Using a Webcam for planetary Imaging

Webcam? did you say webcam?

Yes indeed, webcams make good planetary imagers. Why, because, in order to image planets, it is necessary to acquire a vast number of frames, which can be stacked to improve image signal to noise ratio and average atmospheric turbulence. Of course, they will not perform as well as dedicated planetary cameras such as a DMK or “the imaging source” cameras but they cost next to nothing, don’t they? Webcams format generally is 640  by 480 pixels, which is adequate, as planets are small. Nevertheless, it is not possible to use them for astronomy “out of the box”. That is because, webcams usually have some internal image processing to generate smooth images so that the girl or whoever (but girls are better)  you are video chatting with on the internet does not look all grainy… So what can be done about it? Well, some amateurs astronomers have come up with a way to reprogram a few webcam models so that they produce raw, non debayered images. the most common Webcam model used in astronomy (and the one I use) is the Philips ToUcam 2. “RAW” modifying this webcam could not be easier: all you have to do is download a free software called WcRmac from here and follow the istructions. You’ll also have to purchase an adaptor to replace the camera lens and fit it into a standard 1 1/4 inch eyapiece holder. Quite a few softwares can be used to record AVI movies from the modified webcams. I personally use QCfocus, which I like, because I have complete control over all parameters, gain and exposure time. QCfocus is also free. Being out of scope of this article, it is also possible to modify webcams for long exposure deep sky imaging, which can be useful for budding astrophotographers. The subject is, however, well covered on quite a few sites on the internet.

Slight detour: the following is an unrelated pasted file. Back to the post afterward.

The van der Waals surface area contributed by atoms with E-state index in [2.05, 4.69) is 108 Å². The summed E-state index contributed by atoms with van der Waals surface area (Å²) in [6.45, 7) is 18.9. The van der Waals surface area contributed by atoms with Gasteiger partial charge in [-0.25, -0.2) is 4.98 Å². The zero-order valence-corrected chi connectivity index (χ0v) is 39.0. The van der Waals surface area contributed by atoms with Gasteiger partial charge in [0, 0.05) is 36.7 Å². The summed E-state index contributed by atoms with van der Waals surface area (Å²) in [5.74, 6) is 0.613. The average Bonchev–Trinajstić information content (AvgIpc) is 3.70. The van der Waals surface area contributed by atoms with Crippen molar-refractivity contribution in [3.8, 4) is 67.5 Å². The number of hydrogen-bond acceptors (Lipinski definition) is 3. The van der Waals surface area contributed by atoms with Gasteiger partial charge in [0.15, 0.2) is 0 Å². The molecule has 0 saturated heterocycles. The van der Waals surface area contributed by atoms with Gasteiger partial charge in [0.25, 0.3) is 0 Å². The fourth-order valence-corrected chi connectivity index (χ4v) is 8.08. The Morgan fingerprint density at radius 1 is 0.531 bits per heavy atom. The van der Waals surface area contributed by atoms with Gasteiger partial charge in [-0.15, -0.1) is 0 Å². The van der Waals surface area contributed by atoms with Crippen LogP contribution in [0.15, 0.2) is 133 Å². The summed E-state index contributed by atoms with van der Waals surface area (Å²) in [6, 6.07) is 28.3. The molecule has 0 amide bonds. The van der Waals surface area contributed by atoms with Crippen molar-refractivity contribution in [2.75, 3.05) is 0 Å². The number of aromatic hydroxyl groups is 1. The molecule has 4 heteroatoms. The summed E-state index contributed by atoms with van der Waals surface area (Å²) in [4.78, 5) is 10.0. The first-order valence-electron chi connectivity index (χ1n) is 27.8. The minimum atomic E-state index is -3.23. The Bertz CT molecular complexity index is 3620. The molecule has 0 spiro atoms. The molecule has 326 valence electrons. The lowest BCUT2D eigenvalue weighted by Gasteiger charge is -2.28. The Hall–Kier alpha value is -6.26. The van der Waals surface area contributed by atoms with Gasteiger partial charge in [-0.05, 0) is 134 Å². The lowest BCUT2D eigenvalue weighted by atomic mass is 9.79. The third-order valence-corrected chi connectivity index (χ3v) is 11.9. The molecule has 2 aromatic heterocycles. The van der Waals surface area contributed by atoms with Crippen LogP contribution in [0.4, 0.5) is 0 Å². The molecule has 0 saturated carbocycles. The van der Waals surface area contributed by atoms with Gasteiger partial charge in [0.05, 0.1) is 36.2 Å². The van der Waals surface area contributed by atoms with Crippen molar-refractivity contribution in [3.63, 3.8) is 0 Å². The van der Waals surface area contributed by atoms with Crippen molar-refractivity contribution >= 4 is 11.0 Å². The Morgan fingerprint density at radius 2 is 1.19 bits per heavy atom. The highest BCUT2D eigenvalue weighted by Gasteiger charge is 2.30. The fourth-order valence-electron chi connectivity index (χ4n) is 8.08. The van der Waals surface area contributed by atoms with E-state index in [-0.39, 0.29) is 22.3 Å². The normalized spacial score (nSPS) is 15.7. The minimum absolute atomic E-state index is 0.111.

Planetary Imaging Workflow

Usually, the webcam is mounted in place of an eyepiece on the telecope. The best thing to do is to center the targeted planet into the field of view with a short eyepiece, and then, swap it for the camera. A barlow lens can also be used to magnify the planet is seeing conditions are good. Upon replacing the eyepiece with the webcam, do push the gain up and use a slow shutter speed, in order to be able to see the unfocused planet on the screen. Gain and shutter speed are then changed as focus is adjusted. It is important to use a shutter speed low enough to “freeze” the turbulence, but without having to push the gains up as noise to signal ratio will increase to unacceptable levels. There are no fixed rules, and only experience will tell you what the best levels are. You are then ready to begin image acquisition. To have full resolution with a webcam, image frequency has to set to its lowest limit which is 5 images per second. The more individual frames you aquire the better, the limiting factor being the rotational speed of the planet being filmed. For example, on Jupiter, 2 minutes is the accepted maximum since the planet rotates a little under 9 hours. For mars, the films can be a bit longer.